1. The concept of affections is important in society and politics.
2. Affections can be influenced by rhetoric and supernatural agents.
3. Personal and party prejudices can hinder the development of responsible affections.
The article titled "Affection" from the Cambridge Dictionary provides a collection of examples of the use of the word "affection" in various contexts. While the article does not present any particular bias or one-sided reporting, it lacks a clear focus and coherence. The examples range from philosophical musings on public affections to medical conditions and personal relationships.
One potential source of bias in the article is its reliance on quotes from historical figures such as Edmund Burke and Adam Smith. While these quotes provide interesting insights into how people have thought about affection throughout history, they may not accurately reflect contemporary views on the topic. Additionally, some of the quotes are taken out of context, making it difficult to fully understand their meaning.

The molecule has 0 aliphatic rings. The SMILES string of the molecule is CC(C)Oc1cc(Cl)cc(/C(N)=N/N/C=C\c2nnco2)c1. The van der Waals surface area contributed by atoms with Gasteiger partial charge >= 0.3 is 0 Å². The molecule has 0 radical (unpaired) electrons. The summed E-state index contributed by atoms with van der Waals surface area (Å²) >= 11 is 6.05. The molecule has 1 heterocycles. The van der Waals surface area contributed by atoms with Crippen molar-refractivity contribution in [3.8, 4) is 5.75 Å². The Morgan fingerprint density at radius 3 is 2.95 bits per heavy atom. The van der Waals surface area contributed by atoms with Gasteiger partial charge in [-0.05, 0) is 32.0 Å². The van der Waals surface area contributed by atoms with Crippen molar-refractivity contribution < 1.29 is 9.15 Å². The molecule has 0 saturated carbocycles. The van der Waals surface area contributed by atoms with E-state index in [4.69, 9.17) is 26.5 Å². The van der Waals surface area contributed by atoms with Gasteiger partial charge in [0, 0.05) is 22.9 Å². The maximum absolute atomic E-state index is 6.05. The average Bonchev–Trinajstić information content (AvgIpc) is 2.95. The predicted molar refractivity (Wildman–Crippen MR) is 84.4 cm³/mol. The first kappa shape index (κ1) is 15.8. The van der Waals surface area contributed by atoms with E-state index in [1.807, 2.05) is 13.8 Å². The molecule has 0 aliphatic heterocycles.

Another issue with the article is that it presents a wide range of examples without providing any analysis or commentary on them. For example, it mentions skin affections and infections that troops are prone to but does not explain why this is relevant to the topic of affection. Similarly, it includes a quote about shipyard workers transferring their affections from one industry to another but does not explore why this might be important.
Overall, while the article provides some interesting examples of how "affection" is used in different contexts, it lacks a clear focus or argument. It would benefit from more analysis and commentary on each example to help readers understand their relevance and significance. Additionally, more attention could be paid to potential biases in the sources quoted and whether all sides of an issue are being presented equally.